What is PILON?
A payment in lieu of notice in your settlement agreement means that your employer pays your salary, and perhaps also benefits, for your notice period, but you do not have to work during that time.
Pay in lieu of notice is also known as PILON for short. Sometimes it’s also referred to as wages in lieu of notice. ‘In lieu’ means ‘in place of” or ‘instead of” in French, so you receive notice pay instead of working your notice period.
For example, if an employee has a three month notice period, the employer might decide that they want today to be the last day of your employment – but they will be paying your wages in lieu of this notice for three months, even though you are not physically coming in to work any more.
It is very common to find PILON in settlement agreements. This is because such agreements tend to occur after either a dispute or a redundancy and there is some reason why your employer prefers not to continue to interact with you on a day to day basis. Therefore they often do not want you to be in the office once the relationship has broken down.
This is slightly different from being put on garden leave which means that you are told not to work, but are also not permitted to take another job with a competitor for a certain length of time. With garden leave you would normally be paid at the end of each month as usual, and you still remain technically employed, so theoretically your employer could call on you to do more work. When you are paid in lieu of wages, you do not remain employed.
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‘In lieu’ means ‘instead of’ in French, so you receive notice pay but don’t actually work your notice period;
Pay in lieu of notice is very common when an employee leaves after redundancy or a dispute; and
Notice pay can no longer be tax free but it is open to the parties to vary the notice period.
How can I get pay in lieu of notice?
To work out the statutory minimum notice period that you are entitled to, figure out the amount of time worked continuously for your employer. If you have worked for one month or more, your notice period must be at least a week. If it’s between one month and 2 years, you are entitled to one week’s notice.
For anything above 2 years’ service, you are entitled to one week per year worked, up to a maximum of 12 weeks for 12 years or more of continuous employment. So if you have worked for seven and a half years, you are entitled to 7 weeks’ notice. If you have been employed for 12 years or more, you would legally be entitled to 12 weeks. This minimum applies no matter what your contract says.
Pay in lieu of notice is available from many companies if there has been some kind of dispute or disagreement at work, because in such circumstances employers actually prefer to see the back of you rather than risk you carrying on and having an adverse effect on your colleagues. So it can be just a case of asking your employer to pay you in lieu of notice – you may not need to negotiate this at all. Of course if your employer offers you pay in lieu of notice then try not to smile too much, and just make out that you expected this as standard; then continue to negotiate the ‘ex gratia‘ element of the deal.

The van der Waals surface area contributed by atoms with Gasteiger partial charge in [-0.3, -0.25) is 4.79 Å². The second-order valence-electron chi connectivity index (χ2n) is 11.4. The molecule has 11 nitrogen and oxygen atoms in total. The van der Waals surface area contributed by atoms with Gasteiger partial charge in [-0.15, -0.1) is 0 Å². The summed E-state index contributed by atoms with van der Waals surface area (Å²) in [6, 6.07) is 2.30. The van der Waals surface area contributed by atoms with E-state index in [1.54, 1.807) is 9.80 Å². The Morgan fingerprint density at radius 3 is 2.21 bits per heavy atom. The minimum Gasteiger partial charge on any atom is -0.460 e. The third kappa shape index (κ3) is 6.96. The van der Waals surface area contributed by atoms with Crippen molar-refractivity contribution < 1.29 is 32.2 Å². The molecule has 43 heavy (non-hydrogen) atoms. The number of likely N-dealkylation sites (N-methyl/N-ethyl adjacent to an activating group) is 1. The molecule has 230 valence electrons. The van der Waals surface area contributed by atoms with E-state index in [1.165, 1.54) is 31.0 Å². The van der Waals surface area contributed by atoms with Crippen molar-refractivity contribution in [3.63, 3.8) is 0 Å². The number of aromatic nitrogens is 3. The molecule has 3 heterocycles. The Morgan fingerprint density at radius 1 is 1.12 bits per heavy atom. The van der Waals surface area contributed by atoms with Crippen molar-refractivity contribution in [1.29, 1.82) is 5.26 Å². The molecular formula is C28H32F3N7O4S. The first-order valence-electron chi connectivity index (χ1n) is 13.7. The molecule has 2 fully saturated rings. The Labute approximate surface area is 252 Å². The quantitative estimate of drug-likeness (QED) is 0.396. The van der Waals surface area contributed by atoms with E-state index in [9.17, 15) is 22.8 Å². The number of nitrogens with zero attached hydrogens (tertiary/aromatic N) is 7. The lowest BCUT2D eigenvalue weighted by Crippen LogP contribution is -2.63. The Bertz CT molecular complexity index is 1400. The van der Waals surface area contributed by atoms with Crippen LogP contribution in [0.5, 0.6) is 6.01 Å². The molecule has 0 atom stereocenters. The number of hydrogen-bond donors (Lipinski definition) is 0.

Is payment in lieu of notice taxable?
Depending on the wording of an employee’s contract of employment, payments in lieu of notice under £30,000 could be made free of income tax prior to April 2018.
From April 2018, however, significant changes in tax legislation were implemented. These changes are quite complex, but suffice it to say here that the main impact on employees is that all payments in lieu of notice are now subject to income tax and national insurance contributions. Employers have to factor into their PILON calculations the basic pay that an employee would have received if they had worked their notice in full. This basic pay is regarded as normal earnings and that is why (so the argument goes) it’s liable to income tax and Class 1 national insurance contributions, irrespective of any clause in the employee’s contract.
These changes resulted from government consultations on how to simplify the tax treatment of PILON. However, whilst the goal of simplifying anything to do with tax in employment law is to be welcomed, in practice the rules are complex and there are going to be some cases resulting from it where a PILON will represent no more than a compensation payment made to an employee. Consider for example, a constructive dismissal case, where an employee left their employment immediately, didn’t work their notice period and also didn’t receive any pay. Or a case of wrongful dismissal, where an employer didn’t give the correct amount of notice when an employee left.
Further sources of help on PILON tax and related topics
The guidance offered by HMRC on this subject can be a bit tricky to navigate. However, if you are happy reading about tax matters, and want more detail about the calculations that have to be used to determine tax on PILON, the HMRC website has further resources on the subject which you might like to follow up.
You might also like to read our blog: Tax updates for settlement agreements including PILON and our more detailed article: Tax calculations on settlement agreements.
Alternatively, if you would like to find out how one of our experienced solicitors might be able to help you with your case, contact our team.